Beaudin v. Travelers Insurance Company of Canada, 2022 ONCA 806


Full Details

In this case, the respondent, Beaudin was driving his dirt bike at a closed course motorcross competition when he was severely injured in an incident, rendering him a paraplegic. His dirt bike was not listed as insured under Travelers’ policy or any other policy. Travelers denied coverage on the basis that Beaudin was not involved in an accident because his dirt bike was not an “automobile” within the meaning of s. 224 of the Insurance Act and s. 3(1) of the Statutory Accident Benefits Schedule (SABS) which states an accident must involve an automobile.

At the Licence Appeal Tribunal (LAT), Beaudin was found not to be entitled to accident benefits however, on reconsideration, the Associate Chair found him eligible. Travelers appealed to the Divisional Court which dismissed the appeal. The appeal before the Court of Appeal depended on whether the dirt bike was exempt from the insurance requirement of the Off-Road Vehicles Act (ORVA) pursuant to s. 2(1)5 of Regulation 863. The determination turned on whether the exemption under the Act was restricted to closed course competitions sponsored by a motorcycle association.

The Court of Appeal dismissed Travelers’ appeal, finding that the Divisional Court was correct in finding that the ORVA exemption applies only to sponsored competitions – meaning that the dirt bike was not exempt from the ORVA and Beaudin was driving an automobile at the time of the incident.

The SABS does not include a definition of automobile thus, a three-part test applies to determine whether the motor vehicle qualifies as an automobile: (i) is the vehicle an automobile in ordinary parlance? (ii) if not, is it defined as an automobile under the insurance policy? (iii) if not, does the vehicle fall within any enlarged definition of automobile in a relevant statute? See Adams v. Pineland Amusements Ltd., 2007 ONCA 844 at para. 7 and Benson v. Belair Insurance Company, 2019 ONCA 840 at para. 25. In this case, the determination of whether the dirt bike qualified as an automobile rested on whether the dirt bike fell within “any enlarged definition of automobile in a relevant statute.”

Section 224 of the Insurance Act defines an automobile to include a motor vehicle required under any Act to be insured under a motor vehicle liability policy. This requirement of insurance for motor vehicles is also found in the Compulsory Automobile Insurance Act, the Motorized Snow Vehicles Act and the ORVA, the applicable statute in this case.

Section 15(1) of the ORVA requires drivers of off-road vehicles to be insured with the exemption that they are not required to be insured where the vehicle is driven on land occupied by the owner of the vehicle. Section 23 of the ORVA also permits the Minister to make regulations to exempt any class from any and all provisions of the Act. Among these exemptions are off-road vehicles driven or exhibited at a closed course competition or rally sponsored by a motorcycle association under s. 15(9).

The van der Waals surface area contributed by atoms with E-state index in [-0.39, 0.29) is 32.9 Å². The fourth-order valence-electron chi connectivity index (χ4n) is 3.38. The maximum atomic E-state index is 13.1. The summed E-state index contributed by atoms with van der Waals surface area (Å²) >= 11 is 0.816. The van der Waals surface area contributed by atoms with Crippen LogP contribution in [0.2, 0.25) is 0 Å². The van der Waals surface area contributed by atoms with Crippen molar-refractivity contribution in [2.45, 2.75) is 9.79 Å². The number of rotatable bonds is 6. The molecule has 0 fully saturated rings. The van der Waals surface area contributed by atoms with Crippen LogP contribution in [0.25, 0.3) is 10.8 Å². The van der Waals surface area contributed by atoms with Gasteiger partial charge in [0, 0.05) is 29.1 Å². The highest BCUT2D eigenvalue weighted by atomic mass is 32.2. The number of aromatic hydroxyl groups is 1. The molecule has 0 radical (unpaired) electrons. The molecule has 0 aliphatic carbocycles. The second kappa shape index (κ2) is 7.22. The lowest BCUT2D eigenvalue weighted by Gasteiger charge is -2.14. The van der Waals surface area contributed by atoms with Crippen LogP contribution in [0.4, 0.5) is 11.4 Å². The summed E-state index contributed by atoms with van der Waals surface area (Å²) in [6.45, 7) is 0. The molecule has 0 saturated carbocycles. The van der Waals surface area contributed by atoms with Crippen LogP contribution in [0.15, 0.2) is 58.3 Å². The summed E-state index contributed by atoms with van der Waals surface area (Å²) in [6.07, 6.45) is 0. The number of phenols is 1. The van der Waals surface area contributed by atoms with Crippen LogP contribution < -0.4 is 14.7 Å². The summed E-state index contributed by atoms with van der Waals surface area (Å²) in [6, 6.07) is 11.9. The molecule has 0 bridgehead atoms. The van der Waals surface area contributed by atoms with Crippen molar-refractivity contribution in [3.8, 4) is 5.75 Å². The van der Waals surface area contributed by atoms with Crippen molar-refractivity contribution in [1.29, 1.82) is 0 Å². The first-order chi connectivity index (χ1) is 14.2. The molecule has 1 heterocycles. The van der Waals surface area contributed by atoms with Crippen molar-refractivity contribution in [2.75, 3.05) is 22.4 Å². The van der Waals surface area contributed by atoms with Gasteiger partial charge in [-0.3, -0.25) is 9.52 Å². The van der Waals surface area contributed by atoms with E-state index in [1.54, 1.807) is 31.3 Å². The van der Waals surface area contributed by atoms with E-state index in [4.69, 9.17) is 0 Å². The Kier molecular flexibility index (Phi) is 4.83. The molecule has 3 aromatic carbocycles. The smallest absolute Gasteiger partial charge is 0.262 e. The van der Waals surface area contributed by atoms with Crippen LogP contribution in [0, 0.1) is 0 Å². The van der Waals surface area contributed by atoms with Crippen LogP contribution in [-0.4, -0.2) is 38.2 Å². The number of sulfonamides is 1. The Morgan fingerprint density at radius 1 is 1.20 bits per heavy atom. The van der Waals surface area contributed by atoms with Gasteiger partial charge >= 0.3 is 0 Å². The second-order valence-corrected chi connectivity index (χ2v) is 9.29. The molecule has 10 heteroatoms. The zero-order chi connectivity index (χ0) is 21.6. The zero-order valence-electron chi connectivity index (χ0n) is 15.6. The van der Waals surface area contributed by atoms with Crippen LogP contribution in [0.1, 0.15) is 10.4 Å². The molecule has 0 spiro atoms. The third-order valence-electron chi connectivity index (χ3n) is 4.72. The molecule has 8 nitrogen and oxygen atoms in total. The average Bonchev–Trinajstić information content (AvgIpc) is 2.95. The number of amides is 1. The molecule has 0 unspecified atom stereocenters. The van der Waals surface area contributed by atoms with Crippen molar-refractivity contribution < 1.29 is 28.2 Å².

While the LAT originally agreed with Travelers that the dirt bike driven in any closed course competition was not an automobile under the Insurance Act, on reconsideration, the LAT found that only closed course competitions and rallies that were sponsored by a motorcycle association were exempt from the provisions of the ORVA and exempt from the requirement of being insured. The Divisional Court agreed that insurance is not required for off-road vehicles which are driven on an owner’s property and those vehicles that are under the exempt class of vehicles.

The Court of Appeal agreed with the Divisional Court that the words of an Act are to be read in their entire context and in their grammatical and ordinary sense within the overall scheme and object of the Act and the intention of Parliament. The ORVA is just one piece of a comprehensive scheme of automobile insurance which must be read harmoniously with other legislation that makes up the scheme. The goal of automobile insurance is to protect victims of accidents/collisions by promoting universal coverage with only a few exceptions – one being sponsored closed course competitions. The Court of Appeal concluded that the legislature likely chose a sponsorship requirement for organized events such as closed course competitions and rallies as the basis for exemption from the requirements of the ORVA because motorcycle associations would ensure basic safety protocols are in place and would promote the control and identification of off-road vehicles in competition.

Accordingly, the Court of Appeal dismissed Travelers’ appeal and concluded that the ORVA exemption applies only to sponsored competitions. As such, the dirt bike in question was not exempt from the ORVA and Beaudin was found to be driving an automobile at the time of the incident.

Written by

Called to the bar in 2009 and having successfully passed the Ontario, Michigan and US multistate bar exams, Samia M. Alam is a contract lawyer for plaintiff personal injury law firms in the Hamilton and surrounding areas with a special focus on catastrophic impairment claims. She also has been teaching at Mohawk College since the inception of the paralegal program in 2014 and teaches Legal Research and Writing, Statutory Accident Benefits and Tribunals Practice and Procedure. She is received her LL.M at Osgoode Hall Law School, and she is a member of the Hamilton Law Association and Ontario Trial Lawyer's Association.